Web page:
The challenge of introducing in-cab-only ‘moving block’ signalling on a busy main line “is worth it - but everyone must own the project”.
That’s the message from Toufic Machnouk, Director, Industry Partnership for Digital Railway at Network Rail. Backing him up, NR Chairman Sir Peter Hendy CBE is calling on the industry for “everyone to share a bit of optimism”.
Speaking at the Digital Signalling: East Coast and Beyond event, organised by Network Rail and attended by 563 people, Machnouk said that whereas building the European Train Control System (ETCS) into a new railway such as HS2 is “pretty straightforward”, for NR the challenge is to “transition a complex and fragmented operation that’s been this way for decades”.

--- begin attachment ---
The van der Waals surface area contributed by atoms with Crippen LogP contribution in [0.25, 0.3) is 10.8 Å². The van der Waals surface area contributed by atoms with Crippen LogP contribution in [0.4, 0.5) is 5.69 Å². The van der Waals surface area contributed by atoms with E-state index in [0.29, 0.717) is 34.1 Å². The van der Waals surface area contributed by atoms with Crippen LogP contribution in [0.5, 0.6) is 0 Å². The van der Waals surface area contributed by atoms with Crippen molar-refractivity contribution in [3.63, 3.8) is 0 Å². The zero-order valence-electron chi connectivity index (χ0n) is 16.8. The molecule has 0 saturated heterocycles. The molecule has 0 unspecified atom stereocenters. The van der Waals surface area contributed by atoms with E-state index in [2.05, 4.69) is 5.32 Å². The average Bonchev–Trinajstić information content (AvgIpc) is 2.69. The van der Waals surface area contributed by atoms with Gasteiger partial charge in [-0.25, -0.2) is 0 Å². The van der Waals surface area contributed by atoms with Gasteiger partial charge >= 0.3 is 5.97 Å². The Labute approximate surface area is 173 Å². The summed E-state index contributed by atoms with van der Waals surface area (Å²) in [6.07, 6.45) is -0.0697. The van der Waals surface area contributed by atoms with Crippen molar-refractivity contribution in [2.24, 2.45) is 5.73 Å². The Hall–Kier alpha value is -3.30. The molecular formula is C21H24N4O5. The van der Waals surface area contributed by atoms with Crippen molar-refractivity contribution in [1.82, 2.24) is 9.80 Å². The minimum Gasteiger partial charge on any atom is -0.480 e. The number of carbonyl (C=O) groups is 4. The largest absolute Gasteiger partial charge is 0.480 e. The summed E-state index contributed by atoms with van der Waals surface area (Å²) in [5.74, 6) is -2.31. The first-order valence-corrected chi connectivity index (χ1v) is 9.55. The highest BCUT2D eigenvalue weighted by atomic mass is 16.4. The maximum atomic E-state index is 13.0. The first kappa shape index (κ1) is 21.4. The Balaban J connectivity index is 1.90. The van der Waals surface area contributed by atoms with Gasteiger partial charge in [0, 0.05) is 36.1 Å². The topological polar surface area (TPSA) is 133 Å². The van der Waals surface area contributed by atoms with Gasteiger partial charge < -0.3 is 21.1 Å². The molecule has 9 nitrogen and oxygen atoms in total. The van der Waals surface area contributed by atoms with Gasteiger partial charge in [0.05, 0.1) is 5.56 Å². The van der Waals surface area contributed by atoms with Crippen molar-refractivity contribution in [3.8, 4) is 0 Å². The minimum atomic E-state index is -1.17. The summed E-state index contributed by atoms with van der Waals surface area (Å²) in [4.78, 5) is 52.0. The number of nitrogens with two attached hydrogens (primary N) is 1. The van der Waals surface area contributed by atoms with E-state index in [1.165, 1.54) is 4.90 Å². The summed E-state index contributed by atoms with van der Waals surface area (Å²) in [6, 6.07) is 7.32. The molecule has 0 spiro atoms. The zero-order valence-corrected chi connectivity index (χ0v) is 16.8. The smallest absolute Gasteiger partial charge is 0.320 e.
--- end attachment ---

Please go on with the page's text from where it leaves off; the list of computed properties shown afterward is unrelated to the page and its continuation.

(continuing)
He asked: “Frankly, is the challenge worth it?” And he replied that the answer is ‘yes’, adding: “Digital signalling achieves far more for less. It’s almost half the unit cost and half the access requirements, so how can we afford not to?”
Drawing on his experience at Transport for London, where digital signalling is being rolled out under the Four Lines Modernisation, Hendy said cost benefits are crucial. He cited the Victoria Line’s digital signalling, where “we run more trains, more reliably than anybody had imagined during the investment case”.
Accepting that ECTS Level 2 on a mixed-use railway is different from a metro-style operation, Hendy added: “The overall point is delivering more services, more reliably, by using modern technology on an existing railway.”
To read the full story, see RAIL 971
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